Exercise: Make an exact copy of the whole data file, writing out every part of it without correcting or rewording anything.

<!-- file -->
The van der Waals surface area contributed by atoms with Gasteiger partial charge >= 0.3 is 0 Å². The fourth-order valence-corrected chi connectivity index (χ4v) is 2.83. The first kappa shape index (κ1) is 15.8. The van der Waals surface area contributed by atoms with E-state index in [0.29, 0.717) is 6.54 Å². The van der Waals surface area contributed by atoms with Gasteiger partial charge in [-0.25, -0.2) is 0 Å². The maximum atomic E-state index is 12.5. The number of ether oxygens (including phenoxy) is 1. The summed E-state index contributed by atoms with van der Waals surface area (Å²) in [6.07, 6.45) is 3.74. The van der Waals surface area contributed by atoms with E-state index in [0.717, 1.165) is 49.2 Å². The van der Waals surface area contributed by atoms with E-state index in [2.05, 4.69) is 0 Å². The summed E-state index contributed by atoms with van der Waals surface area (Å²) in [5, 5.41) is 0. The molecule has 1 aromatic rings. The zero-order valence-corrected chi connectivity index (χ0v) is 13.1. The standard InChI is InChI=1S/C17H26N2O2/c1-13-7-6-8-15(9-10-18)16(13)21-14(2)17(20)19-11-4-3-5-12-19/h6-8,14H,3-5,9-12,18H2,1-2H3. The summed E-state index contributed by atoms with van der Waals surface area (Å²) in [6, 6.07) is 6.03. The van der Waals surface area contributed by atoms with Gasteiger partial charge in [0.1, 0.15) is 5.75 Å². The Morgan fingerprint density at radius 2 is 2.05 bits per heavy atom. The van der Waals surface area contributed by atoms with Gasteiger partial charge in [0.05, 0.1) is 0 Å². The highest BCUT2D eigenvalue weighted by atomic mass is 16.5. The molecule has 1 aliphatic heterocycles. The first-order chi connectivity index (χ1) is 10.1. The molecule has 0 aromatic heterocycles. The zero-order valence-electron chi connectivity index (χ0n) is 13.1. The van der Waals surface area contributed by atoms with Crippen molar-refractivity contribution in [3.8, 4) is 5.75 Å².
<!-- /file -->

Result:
The van der Waals surface area contributed by atoms with Gasteiger partial charge >= 0.3 is 0 Å². The fourth-order valence-corrected chi connectivity index (χ4v) is 2.83. The first kappa shape index (κ1) is 15.8. The van der Waals surface area contributed by atoms with E-state index in [0.29, 0.717) is 6.54 Å². The van der Waals surface area contributed by atoms with Gasteiger partial charge in [-0.25, -0.2) is 0 Å². The maximum atomic E-state index is 12.5. The number of ether oxygens (including phenoxy) is 1. The summed E-state index contributed by atoms with van der Waals surface area (Å²) in [6.07, 6.45) is 3.74. The van der Waals surface area contributed by atoms with E-state index in [0.717, 1.165) is 49.2 Å². The van der Waals surface area contributed by atoms with E-state index in [2.05, 4.69) is 0 Å². The summed E-state index contributed by atoms with van der Waals surface area (Å²) in [5, 5.41) is 0. The molecule has 1 aromatic rings. The zero-order valence-corrected chi connectivity index (χ0v) is 13.1. The standard InChI is InChI=1S/C17H26N2O2/c1-13-7-6-8-15(9-10-18)16(13)21-14(2)17(20)19-11-4-3-5-12-19/h6-8,14H,3-5,9-12,18H2,1-2H3. The summed E-state index contributed by atoms with van der Waals surface area (Å²) in [6, 6.07) is 6.03. The van der Waals surface area contributed by atoms with Gasteiger partial charge in [0.1, 0.15) is 5.75 Å². The Morgan fingerprint density at radius 2 is 2.05 bits per heavy atom. The van der Waals surface area contributed by atoms with Gasteiger partial charge in [0.05, 0.1) is 0 Å². The highest BCUT2D eigenvalue weighted by atomic mass is 16.5. The molecule has 1 aliphatic heterocycles. The first-order chi connectivity index (χ1) is 10.1. The molecule has 0 aromatic heterocycles. The zero-order valence-electron chi connectivity index (χ0n) is 13.1. The van der Waals surface area contributed by atoms with Crippen molar-refractivity contribution in [3.8, 4) is 5.75 Å².